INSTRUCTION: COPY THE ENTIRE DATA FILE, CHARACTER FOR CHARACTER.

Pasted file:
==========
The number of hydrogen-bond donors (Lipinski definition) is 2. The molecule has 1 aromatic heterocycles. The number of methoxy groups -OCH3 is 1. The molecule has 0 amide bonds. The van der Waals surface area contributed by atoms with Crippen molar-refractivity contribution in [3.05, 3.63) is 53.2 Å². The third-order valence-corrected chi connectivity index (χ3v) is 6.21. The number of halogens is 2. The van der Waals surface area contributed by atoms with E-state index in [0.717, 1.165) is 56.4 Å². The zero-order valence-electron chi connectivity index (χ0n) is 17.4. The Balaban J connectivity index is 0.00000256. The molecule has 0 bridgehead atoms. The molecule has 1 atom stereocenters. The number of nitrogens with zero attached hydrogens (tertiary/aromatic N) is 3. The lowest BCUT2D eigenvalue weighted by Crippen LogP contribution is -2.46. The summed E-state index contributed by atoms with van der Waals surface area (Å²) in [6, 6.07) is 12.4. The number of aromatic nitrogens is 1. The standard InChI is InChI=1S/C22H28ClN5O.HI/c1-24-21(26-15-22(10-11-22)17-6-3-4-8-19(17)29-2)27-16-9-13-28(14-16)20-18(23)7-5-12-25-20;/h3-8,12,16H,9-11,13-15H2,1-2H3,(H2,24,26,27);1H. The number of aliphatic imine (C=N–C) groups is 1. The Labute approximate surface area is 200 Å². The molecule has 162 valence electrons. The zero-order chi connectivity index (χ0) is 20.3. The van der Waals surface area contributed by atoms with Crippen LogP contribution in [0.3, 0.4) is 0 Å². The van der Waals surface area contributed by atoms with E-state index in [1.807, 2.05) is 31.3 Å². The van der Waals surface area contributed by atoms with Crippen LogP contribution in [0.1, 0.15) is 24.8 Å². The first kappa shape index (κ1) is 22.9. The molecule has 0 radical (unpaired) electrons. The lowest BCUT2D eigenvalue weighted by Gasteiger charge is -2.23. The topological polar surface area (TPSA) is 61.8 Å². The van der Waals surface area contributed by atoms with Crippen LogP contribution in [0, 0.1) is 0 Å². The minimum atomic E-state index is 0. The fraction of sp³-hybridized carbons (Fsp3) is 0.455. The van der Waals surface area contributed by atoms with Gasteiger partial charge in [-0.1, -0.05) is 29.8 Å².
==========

The number of hydrogen-bond donors (Lipinski definition) is 2. The molecule has 1 aromatic heterocycles. The number of methoxy groups -OCH3 is 1. The molecule has 0 amide bonds. The van der Waals surface area contributed by atoms with Crippen molar-refractivity contribution in [3.05, 3.63) is 53.2 Å². The third-order valence-corrected chi connectivity index (χ3v) is 6.21. The number of halogens is 2. The van der Waals surface area contributed by atoms with E-state index in [0.717, 1.165) is 56.4 Å². The zero-order valence-electron chi connectivity index (χ0n) is 17.4. The Balaban J connectivity index is 0.00000256. The molecule has 0 bridgehead atoms. The molecule has 1 atom stereocenters. The number of nitrogens with zero attached hydrogens (tertiary/aromatic N) is 3. The lowest BCUT2D eigenvalue weighted by Crippen LogP contribution is -2.46. The summed E-state index contributed by atoms with van der Waals surface area (Å²) in [6, 6.07) is 12.4. The number of aromatic nitrogens is 1. The standard InChI is InChI=1S/C22H28ClN5O.HI/c1-24-21(26-15-22(10-11-22)17-6-3-4-8-19(17)29-2)27-16-9-13-28(14-16)20-18(23)7-5-12-25-20;/h3-8,12,16H,9-11,13-15H2,1-2H3,(H2,24,26,27);1H. The number of aliphatic imine (C=N–C) groups is 1. The Labute approximate surface area is 200 Å². The molecule has 162 valence electrons. The zero-order chi connectivity index (χ0) is 20.3. The van der Waals surface area contributed by atoms with Crippen LogP contribution in [0.3, 0.4) is 0 Å². The van der Waals surface area contributed by atoms with E-state index in [1.807, 2.05) is 31.3 Å². The van der Waals surface area contributed by atoms with Crippen LogP contribution in [0.1, 0.15) is 24.8 Å². The first kappa shape index (κ1) is 22.9. The molecule has 0 radical (unpaired) electrons. The lowest BCUT2D eigenvalue weighted by Gasteiger charge is -2.23. The topological polar surface area (TPSA) is 61.8 Å². The van der Waals surface area contributed by atoms with Crippen LogP contribution in [0, 0.1) is 0 Å². The minimum atomic E-state index is 0. The fraction of sp³-hybridized carbons (Fsp3) is 0.455. The van der Waals surface area contributed by atoms with Gasteiger partial charge in [-0.1, -0.05) is 29.8 Å².